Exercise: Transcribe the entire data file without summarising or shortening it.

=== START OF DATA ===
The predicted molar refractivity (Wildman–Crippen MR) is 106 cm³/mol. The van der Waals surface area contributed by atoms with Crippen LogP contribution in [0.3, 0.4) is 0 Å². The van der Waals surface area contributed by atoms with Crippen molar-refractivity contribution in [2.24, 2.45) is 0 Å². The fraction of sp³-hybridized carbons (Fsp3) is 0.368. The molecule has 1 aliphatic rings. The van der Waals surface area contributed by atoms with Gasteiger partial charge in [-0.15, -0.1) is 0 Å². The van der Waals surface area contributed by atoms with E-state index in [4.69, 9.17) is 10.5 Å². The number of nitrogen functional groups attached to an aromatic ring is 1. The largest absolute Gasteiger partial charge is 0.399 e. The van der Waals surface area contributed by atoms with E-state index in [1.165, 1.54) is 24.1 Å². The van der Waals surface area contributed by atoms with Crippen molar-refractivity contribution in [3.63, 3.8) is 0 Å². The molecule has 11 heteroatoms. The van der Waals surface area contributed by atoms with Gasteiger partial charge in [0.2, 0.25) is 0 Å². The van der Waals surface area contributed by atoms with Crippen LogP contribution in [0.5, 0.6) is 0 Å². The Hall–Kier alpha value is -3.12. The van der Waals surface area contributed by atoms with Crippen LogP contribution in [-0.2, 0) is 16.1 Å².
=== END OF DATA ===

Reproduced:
The predicted molar refractivity (Wildman–Crippen MR) is 106 cm³/mol. The van der Waals surface area contributed by atoms with Crippen LogP contribution in [0.3, 0.4) is 0 Å². The van der Waals surface area contributed by atoms with Crippen molar-refractivity contribution in [2.24, 2.45) is 0 Å². The fraction of sp³-hybridized carbons (Fsp3) is 0.368. The molecule has 1 aliphatic rings. The van der Waals surface area contributed by atoms with Gasteiger partial charge in [-0.15, -0.1) is 0 Å². The van der Waals surface area contributed by atoms with E-state index in [4.69, 9.17) is 10.5 Å². The number of nitrogen functional groups attached to an aromatic ring is 1. The largest absolute Gasteiger partial charge is 0.399 e. The van der Waals surface area contributed by atoms with E-state index in [1.165, 1.54) is 24.1 Å². The van der Waals surface area contributed by atoms with Crippen molar-refractivity contribution in [3.63, 3.8) is 0 Å². The molecule has 11 heteroatoms. The van der Waals surface area contributed by atoms with Gasteiger partial charge in [0.2, 0.25) is 0 Å². The van der Waals surface area contributed by atoms with Crippen LogP contribution in [0.5, 0.6) is 0 Å². The Hall–Kier alpha value is -3.12. The van der Waals surface area contributed by atoms with Crippen LogP contribution in [-0.2, 0) is 16.1 Å².